clock menu more-arrow no yes

Filed under:

Dodgers bullpen full of options, and depth

New, 54 comments
Rich Pilling/Getty Images

GLENDALE, Ariz. -- We are past the halfway point of camp for pitchers and catchers, so let's take stock of where things stand in the Dodgers bullpen.

The one glaring omission on the opening day roster will be closer Kenley Jansen, who will open the season on the disabled list after surgery to repair a bone growth on his left foot.

That opens up one more spot in what is really a wide open bullpen competition. When asked Monday morning how many bullpen spots are up for grabs this spring, manager Don Mattingly jokingly answered, "Seven," though he wasn't that far off.

"Obviously we have guys we know are pretty much accounted for, but there is definitely a competition for a lot of spots. We have a lot of guys throwing the ball well," Mattingly said. "There will be difficult decisions to make."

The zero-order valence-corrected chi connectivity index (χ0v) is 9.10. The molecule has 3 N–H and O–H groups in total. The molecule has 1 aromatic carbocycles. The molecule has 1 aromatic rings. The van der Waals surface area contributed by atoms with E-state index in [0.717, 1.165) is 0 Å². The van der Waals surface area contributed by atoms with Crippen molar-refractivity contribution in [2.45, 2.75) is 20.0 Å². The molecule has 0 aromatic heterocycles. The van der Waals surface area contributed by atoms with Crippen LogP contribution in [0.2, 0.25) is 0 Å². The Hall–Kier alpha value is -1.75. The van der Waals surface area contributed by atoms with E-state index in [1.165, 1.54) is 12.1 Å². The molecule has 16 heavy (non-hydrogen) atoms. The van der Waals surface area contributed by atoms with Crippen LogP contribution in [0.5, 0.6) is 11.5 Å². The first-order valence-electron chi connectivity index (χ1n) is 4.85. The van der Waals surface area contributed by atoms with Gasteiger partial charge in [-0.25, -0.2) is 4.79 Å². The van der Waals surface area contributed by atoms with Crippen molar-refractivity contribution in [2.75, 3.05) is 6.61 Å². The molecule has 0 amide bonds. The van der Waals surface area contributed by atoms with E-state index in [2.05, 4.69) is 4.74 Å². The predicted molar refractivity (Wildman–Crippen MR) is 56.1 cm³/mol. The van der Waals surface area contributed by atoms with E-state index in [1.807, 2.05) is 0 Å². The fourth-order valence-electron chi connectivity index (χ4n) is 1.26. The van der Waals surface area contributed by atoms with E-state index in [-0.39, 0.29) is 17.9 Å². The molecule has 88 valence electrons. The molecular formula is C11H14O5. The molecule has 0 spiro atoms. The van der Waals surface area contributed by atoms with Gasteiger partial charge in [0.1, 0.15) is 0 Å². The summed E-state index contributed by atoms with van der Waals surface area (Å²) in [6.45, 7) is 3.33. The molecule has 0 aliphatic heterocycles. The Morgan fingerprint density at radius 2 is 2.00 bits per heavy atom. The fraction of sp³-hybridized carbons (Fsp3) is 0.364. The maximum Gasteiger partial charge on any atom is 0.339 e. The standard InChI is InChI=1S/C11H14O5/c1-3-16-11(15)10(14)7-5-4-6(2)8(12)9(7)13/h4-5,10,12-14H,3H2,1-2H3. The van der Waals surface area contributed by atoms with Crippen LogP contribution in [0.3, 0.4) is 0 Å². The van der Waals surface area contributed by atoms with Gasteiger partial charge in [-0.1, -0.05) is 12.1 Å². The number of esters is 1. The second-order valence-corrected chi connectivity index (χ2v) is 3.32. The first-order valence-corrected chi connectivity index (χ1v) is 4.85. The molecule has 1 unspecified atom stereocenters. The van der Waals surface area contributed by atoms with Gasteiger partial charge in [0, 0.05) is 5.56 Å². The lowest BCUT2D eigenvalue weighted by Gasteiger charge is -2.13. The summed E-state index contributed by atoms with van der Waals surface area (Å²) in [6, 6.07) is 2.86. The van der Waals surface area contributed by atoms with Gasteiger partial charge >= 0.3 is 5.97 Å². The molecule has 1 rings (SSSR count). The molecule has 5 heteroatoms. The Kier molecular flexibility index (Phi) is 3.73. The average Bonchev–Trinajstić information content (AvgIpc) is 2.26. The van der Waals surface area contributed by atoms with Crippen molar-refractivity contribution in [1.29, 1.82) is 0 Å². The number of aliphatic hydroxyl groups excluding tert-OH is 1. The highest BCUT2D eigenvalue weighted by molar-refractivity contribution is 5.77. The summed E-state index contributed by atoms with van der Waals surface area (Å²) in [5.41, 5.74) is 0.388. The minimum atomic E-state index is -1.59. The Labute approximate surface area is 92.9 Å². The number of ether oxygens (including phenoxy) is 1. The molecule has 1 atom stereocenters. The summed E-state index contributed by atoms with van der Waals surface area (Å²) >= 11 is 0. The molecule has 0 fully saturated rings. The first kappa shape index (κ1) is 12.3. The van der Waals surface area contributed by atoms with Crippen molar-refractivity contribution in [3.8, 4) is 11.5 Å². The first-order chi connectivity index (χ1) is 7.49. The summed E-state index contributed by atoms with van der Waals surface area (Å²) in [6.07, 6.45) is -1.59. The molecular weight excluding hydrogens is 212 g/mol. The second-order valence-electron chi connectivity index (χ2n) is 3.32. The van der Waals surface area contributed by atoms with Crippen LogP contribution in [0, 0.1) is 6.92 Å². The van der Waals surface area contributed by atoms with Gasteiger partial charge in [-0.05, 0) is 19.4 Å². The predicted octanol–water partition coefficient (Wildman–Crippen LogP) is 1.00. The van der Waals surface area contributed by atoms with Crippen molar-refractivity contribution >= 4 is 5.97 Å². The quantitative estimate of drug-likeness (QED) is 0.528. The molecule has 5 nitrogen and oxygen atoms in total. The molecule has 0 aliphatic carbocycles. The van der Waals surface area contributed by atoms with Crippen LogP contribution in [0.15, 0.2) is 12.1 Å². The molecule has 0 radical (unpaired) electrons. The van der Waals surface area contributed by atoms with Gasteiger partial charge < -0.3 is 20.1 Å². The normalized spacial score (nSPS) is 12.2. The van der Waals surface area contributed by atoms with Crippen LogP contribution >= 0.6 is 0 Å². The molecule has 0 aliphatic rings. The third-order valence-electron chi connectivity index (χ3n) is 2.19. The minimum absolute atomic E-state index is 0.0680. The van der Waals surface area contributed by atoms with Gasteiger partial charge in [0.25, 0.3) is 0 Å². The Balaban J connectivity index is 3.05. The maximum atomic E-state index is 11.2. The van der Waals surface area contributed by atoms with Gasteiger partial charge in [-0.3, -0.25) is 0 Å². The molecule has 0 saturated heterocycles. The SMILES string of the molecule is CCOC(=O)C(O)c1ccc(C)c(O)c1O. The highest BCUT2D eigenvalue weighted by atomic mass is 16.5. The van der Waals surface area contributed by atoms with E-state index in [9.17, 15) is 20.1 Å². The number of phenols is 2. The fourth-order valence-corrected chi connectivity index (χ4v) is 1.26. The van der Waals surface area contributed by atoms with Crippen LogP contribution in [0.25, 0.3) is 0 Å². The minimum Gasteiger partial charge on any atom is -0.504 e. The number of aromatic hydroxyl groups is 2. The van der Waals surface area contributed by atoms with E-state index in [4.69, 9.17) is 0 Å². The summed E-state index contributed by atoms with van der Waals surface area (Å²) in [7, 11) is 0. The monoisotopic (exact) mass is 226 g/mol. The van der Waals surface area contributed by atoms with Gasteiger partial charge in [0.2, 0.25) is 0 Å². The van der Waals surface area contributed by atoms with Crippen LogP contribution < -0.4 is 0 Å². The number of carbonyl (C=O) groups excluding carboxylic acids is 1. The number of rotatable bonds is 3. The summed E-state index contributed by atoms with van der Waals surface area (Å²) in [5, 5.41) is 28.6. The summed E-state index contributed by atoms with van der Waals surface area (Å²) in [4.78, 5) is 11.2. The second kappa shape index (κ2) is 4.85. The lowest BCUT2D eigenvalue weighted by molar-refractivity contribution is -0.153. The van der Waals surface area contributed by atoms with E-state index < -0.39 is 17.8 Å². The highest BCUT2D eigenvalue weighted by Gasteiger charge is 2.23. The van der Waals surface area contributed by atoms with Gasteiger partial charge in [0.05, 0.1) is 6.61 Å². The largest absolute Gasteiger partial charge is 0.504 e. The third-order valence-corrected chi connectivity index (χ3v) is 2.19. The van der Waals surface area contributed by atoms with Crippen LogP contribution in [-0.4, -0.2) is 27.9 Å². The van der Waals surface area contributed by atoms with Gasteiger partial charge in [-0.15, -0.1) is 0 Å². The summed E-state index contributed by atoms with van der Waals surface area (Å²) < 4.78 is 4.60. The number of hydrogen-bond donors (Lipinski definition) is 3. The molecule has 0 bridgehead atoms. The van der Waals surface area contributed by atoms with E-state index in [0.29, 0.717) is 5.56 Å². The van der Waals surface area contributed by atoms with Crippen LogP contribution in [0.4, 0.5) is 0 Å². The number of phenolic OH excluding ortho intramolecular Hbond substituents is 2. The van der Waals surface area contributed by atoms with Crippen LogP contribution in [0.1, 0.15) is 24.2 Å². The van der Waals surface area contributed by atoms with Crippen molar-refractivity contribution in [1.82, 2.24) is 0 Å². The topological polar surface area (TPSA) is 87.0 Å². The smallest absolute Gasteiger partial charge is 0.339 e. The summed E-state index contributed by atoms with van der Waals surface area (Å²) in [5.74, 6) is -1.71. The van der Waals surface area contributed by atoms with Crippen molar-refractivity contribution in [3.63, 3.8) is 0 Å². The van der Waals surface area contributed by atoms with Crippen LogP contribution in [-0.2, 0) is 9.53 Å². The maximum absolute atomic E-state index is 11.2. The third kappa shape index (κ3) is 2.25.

Here is my current snapshot of the Dodgers bullpen as it relates to the opening day roster, with the usual caveat and reminder that the active roster is very fluid and changes often throughout the year. The Dodgers had 12 pitchers on its opening day roster last year and ended up using 24 pitchers on the season, without counting Drew Butera.

Locks

Joel Peralta, J.P. Howell

Both are veterans, both have been productive the last few years either peripherally or otherwise, and both are under contract for 2015 - Howell for $4 million and Peralta for $2.5 million. Both have also battled health problems this spring - Peralta with his shoulder and Howell with his groin - but both are healthy now and on track to pitch the important innings they were acquired to pitch.